He would have found that the president inherited an economy that was already on its knees with as many as about 29 states unable to pay salaries even as the federal government was borrowing to pay its bloated work force. And as the president explained, the situation was compounded by the free fall of the price of oil, massive looting of the treasury and lack of saving by the past administration and the dearth of infrastructure in spite of the huge earnings the Goodluck Jonathan administration made during the oil boom.
Not a few have argued that TuBaba actually lacks the intellectual capacity and clarity to be at the head of a protest march he threatens to unleash on the nation. Born in Jos, Plateau State, TuBaba went to Saint Gabriela Secondary School, Makurdi in Benue State. After his secondary education, he proceeded to the Institute of Technology (IMT), Enugu for a pre-diploma course in Business Administration and Management.
Not a particularly brilliant student, TuBaba was known more in school as a singer and entertainer. He eventually dropped out of school to pursue a career in music, performing shows at the University of Nigeria, Nsukka and Enugu State University of Science and Technology, Enugu.
Whatever the Idoma born lacked in intellect, he made up for in music, rising to stardom in relatively short time with his hit song “African Queen” and claiming several local and international awards: MTV Europe Music Award; one World Music Award; five Headies Awards (Hip-hop award); four Channel O Music Video Awards; one BET award; four MTV Africa Music Awards; one MOBO Award; one KORA Award and numerous additional nominations.
None of his songs, which brought him these acclamations and fortune suggests any concern for the social conditions of the people. Nor is he known to have empathised with victims of poverty or social strife even in his Benue State homestead, where fights over farmland have rendered many people homeless.
Besides, Nigeria has witnessed many political struggles, including the fight for democracy against military aristocrats of the 1990s as well the more recent campaigns to strengthen democracy in the country, Save Nigeria (2010) and Occupy Nigeria (2012) to which many Nigerian musicians and artists lent their weight. TuBaba is not known to have participated in any of them as he concentrated more on his music career which has no doubt brought him fortune. No wander his sudden interest has drawn widespread suspicion and cynicism.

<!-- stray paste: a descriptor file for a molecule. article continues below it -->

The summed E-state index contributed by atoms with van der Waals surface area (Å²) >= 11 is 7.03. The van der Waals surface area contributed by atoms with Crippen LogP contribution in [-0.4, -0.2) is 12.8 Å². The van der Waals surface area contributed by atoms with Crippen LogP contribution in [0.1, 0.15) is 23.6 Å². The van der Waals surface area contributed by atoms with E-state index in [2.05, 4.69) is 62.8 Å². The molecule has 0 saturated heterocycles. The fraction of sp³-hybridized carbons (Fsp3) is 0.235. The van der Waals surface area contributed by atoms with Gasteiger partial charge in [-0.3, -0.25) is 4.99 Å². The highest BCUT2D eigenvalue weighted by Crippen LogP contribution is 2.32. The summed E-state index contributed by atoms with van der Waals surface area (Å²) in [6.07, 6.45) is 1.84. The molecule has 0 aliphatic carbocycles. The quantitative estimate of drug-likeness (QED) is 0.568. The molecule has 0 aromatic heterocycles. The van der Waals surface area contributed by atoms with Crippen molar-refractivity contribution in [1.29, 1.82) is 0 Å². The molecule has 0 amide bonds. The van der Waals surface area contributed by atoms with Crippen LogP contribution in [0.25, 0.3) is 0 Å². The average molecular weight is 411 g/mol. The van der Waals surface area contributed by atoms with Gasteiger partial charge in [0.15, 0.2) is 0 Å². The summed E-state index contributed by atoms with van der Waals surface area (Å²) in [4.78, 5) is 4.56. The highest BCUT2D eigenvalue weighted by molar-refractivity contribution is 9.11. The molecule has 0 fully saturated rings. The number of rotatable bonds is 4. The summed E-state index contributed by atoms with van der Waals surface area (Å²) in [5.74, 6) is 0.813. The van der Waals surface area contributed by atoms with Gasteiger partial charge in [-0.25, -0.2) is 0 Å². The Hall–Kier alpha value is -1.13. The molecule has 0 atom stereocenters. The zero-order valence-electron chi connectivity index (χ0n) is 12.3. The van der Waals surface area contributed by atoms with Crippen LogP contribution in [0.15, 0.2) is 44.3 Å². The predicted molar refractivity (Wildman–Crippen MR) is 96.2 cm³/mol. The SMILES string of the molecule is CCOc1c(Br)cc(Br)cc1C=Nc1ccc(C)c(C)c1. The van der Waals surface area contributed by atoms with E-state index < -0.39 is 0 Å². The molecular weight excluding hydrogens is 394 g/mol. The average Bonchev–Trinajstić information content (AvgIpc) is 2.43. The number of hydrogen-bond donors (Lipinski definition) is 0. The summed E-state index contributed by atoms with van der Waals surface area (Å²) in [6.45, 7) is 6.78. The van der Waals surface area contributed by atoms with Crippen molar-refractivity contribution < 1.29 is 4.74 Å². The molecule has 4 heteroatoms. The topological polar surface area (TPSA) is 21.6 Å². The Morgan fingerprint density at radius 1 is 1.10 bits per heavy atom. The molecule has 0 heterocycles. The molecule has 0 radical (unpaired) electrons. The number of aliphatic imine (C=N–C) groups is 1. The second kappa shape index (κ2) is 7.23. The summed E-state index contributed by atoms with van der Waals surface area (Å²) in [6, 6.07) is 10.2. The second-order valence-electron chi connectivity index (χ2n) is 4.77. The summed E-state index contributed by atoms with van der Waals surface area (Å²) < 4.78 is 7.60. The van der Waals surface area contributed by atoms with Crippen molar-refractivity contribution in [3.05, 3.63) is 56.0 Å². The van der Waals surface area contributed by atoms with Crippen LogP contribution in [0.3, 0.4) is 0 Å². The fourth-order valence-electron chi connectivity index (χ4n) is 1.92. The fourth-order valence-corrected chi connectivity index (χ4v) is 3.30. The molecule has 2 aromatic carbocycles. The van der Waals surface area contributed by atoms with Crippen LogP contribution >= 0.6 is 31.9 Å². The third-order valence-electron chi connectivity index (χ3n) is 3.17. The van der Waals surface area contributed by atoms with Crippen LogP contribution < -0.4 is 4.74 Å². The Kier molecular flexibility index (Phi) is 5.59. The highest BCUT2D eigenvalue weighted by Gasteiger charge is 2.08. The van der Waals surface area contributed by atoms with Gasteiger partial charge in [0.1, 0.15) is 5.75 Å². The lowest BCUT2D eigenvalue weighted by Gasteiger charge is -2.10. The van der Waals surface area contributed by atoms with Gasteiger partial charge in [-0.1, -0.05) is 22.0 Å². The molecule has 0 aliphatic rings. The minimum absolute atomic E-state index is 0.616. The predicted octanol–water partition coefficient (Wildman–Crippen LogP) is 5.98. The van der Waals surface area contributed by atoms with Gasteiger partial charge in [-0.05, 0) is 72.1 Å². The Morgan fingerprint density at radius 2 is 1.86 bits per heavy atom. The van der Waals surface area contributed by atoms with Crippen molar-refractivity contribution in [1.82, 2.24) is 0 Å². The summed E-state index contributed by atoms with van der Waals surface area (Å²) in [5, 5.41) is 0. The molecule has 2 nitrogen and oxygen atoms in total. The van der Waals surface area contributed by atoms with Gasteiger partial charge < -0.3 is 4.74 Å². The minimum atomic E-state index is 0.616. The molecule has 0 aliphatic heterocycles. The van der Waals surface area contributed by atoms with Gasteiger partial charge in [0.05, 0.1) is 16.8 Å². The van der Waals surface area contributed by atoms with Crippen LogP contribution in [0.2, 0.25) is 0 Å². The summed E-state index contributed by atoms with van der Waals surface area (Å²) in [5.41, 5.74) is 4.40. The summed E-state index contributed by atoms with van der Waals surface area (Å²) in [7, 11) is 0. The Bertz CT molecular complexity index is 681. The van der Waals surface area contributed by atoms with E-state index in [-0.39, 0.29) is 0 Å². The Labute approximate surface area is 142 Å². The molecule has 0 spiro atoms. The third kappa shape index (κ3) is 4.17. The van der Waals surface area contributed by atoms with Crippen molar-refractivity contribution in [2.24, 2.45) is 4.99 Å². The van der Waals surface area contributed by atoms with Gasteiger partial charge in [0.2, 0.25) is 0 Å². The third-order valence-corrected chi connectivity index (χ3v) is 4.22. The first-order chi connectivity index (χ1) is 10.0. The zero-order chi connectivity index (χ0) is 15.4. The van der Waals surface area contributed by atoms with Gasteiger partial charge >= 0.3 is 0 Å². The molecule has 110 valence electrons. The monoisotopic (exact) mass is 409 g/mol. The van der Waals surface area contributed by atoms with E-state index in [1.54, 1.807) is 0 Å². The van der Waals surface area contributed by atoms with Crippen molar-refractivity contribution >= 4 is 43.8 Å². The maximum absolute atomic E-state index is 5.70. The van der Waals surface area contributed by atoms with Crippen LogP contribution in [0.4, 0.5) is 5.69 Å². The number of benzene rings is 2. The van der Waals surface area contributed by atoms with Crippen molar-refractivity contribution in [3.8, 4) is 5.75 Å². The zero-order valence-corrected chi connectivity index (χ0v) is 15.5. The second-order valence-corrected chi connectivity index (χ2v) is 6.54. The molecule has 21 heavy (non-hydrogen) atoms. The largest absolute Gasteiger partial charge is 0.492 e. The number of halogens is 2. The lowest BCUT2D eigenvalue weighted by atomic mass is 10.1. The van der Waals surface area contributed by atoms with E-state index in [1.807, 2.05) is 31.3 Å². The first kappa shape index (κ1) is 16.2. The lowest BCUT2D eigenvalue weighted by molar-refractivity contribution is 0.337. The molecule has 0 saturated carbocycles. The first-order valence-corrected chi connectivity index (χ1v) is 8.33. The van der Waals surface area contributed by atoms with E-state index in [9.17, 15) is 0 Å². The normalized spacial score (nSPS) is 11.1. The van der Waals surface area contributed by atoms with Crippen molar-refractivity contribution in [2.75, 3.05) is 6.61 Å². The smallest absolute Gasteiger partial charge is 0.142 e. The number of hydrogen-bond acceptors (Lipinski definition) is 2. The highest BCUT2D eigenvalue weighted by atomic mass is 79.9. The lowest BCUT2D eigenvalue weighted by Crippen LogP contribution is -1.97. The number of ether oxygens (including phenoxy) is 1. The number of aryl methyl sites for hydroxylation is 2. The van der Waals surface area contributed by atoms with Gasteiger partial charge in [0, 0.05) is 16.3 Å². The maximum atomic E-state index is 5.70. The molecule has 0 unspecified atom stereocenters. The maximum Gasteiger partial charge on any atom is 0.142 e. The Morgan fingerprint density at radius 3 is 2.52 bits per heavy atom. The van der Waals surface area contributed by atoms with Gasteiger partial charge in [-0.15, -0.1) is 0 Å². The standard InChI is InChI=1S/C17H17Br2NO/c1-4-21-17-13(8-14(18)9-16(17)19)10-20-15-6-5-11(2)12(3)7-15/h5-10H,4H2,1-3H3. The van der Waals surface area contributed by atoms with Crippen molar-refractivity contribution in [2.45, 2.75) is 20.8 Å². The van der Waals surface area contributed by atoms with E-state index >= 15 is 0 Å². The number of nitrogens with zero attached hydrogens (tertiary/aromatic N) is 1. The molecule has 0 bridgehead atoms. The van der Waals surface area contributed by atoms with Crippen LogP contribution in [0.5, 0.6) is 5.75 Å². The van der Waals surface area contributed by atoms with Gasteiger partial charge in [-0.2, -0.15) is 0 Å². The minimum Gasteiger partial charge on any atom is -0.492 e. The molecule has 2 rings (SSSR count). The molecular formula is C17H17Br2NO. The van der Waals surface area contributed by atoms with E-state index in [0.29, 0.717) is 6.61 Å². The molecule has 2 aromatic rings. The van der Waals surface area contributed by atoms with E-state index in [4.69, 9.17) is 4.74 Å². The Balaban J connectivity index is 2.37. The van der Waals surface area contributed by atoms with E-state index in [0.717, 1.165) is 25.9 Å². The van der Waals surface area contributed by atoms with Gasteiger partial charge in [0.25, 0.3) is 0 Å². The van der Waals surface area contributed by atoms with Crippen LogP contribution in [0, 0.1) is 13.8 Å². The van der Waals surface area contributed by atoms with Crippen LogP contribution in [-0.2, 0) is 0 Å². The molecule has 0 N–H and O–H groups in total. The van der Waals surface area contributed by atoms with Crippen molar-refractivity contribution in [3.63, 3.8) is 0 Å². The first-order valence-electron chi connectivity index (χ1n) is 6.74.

Perhaps aware that he had opened his flanks, he offered a clarification: “The protest is not a platform for politicians of any party to manipulate. I know you will still spin it but for one second, leave your battles aside and just listen to people without trying to score cheap political points against one another. It is not a point scoring exercise. It is certainly not personal.” Yet his clarification cannot convince even the most naïve politically exposed person as the company he keeps and the circumstances of his protest march remain hugely suspect.
On his side is that enfant terrible, Governor Ayodele Fayose of Ekiti State, who has issued his endorsement with flourish. “If they could sponsor a rally against President Goodluck Jonathan, why can’t this one hold?” he asked in justification of TuBaba’s political moves.
Meanwhile, the event which was supposed to hold on Sunday was dramatically shifted by 24 hours to coincide with the arrival of President Buhari from the United Kingdom, where he had gone to enjoy a deserved rest. Who is still arguing that TuBaba has not strayed into the political arena?
The point, however, is whether he is acting alone or in concert with the president’s political foes. He needs to tread with caution as the political terrain is a completely different ball game from the business of singing and dancing to melodious beats that lured him out of school decades ago! It could be messy going forward.
-Ahmed, a public affairs analyst, writes from Kaduna